In December of 2020, Rolling Stone Australia released a special edition issue which looks at the 50 Greatest Australian Artists of All Time, paying tribute to the best and most impactful artists in Australian music history. While it would have been easy for the editors and writers of the publication to profess their love of the listed artists, the decision was instead made for those who found themselves inspired by these world-renowned names to share their own testimonials of why these artists deserve to make the list.
In celebration of the issue’s release in December, we’re counting down the full 50 artists and their accompanying testimonials in this ongoing online feature. If you want to get your hands on an physical copy of the magazine, be sure to subscribe now to experience the double-length edition featuring some of Australia’s best and brightest discussing the finest names in local music.
50 Greatest Australian Artists of All Time – #10: Paul Kelly (by Marlon Williams)
I must’ve been ten the first time I heard a Paul Kelly song. We had a new Macintosh computer and my dad would borrow magazines from the library and rip the accompanying compilation CDs into iTunes (sorry Paul, sorry Rolling Stone).
The only problem was that dad never logged who the artist was, so there I was one day scrolling through the anonymous tracks when “My Winter Coat” came on. It had me completely: The streets the lovers walked down were the streets of my hometown; the market they played in was surely the one at the Christchurch Arts Centre. And at that age, I had seen just enough of the world to know the lover’s act of practical charity to shield the other from the cold with a well-fitting coat was more than just a prosaic detail. There was something luminous about everyday life.
A long time passed by before I ever actually registered the name Paul Kelly. My early teens saw me digging deeply into the cultural mythos of the American South, first through the likes of Dylan and The Band and then further back to Hank Williams and the Stanley Brothers. Then one day I stumbled across an album in the bluegrass section of the library: Paul Kelly with Uncle Bill – Smoke.
I was dubious, but having exhausted all the authentic, American bluegrass I thought I may as well give this outfit from Australia a crack. And there it was. That voice from the winter markets; piercing, strong and sure, and at the same time fragile and searching. This time it was a murder ballad sung in searing three part harmony, “I Don’t Remember a Thing”. Here he was expertly wielding musical and literal forms I naively thought sacred and specific to a place far away from Australia and New Zealand. It made me think it might be possible for a boy from Lyttelton to tell those kinds of stories, in that way, too.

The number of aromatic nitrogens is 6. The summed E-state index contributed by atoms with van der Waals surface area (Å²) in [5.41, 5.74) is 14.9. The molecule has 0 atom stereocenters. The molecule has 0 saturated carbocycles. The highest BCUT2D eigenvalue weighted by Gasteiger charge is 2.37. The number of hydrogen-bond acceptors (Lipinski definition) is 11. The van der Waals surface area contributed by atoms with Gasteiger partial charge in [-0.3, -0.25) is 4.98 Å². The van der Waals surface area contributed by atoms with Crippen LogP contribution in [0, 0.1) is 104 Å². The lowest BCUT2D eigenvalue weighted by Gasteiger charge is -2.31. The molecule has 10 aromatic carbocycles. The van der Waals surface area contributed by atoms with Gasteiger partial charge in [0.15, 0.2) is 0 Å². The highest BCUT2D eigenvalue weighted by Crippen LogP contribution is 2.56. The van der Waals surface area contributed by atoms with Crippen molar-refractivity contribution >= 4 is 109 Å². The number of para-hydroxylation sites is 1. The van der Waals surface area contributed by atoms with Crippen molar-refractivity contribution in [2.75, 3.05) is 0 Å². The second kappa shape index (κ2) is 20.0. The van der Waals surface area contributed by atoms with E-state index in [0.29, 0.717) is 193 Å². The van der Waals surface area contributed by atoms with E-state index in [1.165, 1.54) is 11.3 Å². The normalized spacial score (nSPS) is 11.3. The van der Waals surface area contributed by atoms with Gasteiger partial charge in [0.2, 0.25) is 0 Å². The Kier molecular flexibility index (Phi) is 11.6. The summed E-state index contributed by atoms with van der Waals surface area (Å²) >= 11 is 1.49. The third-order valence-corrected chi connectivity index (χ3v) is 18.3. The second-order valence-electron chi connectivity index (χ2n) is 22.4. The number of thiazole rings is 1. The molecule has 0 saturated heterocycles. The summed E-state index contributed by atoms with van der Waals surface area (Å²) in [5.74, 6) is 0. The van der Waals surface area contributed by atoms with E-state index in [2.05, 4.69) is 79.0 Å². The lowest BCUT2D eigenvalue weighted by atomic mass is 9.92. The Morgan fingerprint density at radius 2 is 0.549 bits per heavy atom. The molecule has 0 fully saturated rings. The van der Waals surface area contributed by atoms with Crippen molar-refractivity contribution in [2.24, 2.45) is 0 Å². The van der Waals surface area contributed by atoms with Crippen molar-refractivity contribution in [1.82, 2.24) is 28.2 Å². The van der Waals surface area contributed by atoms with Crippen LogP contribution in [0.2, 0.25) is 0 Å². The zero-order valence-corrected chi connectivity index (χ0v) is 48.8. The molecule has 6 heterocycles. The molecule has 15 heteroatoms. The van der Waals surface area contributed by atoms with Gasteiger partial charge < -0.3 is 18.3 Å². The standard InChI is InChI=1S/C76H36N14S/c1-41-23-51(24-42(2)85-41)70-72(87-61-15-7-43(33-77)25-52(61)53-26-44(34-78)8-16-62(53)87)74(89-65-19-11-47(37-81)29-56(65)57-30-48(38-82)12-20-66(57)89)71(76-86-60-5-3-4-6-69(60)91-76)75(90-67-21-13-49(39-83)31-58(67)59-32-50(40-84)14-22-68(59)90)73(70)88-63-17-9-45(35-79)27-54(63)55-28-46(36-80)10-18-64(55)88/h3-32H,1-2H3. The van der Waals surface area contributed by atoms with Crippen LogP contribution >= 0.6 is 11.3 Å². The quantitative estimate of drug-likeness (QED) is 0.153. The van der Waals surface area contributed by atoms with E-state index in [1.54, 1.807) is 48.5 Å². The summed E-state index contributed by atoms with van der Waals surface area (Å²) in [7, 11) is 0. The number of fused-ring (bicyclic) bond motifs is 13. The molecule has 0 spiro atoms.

“It made me think it might be possible for a boy from Lyttelton to tell those kinds of stories.”
To this day, Paul remains humbled by the task of songwriting, and awed by others successes. I think it’s this humility that allows so many Australians of all walks of life to trust him and celebrate him. To trust him with their stories; their sense of shared identity, loosely construed. Hannah Arendt said that good storytelling “reveals meaning without committing the error of defining it” – and that’s what Paul does. Nothing is axiomatic. Human joy and suffering are contingent states and, no matter how dark the dark or bright the bright, something might come along any minute and flip the script entirely.
A few months ago I was sitting backstage at a gig in Melbourne, and there was Paul, reading a book in the corner, as he’s often known to be doing. Anyone who’s been me in that situation knows the deafening silence. After a long while of nothing he peered over the top of his glasses at me. “Marlon, what’s your favourite key change in a song?” I furiously scanned my brain for the most interesting answer. “Probably the one in ‘And I Love Her’…”. He paused and thought for a moment. “The semitone up for George’s solo. Yeah, that is a good one,” and went back to his reading.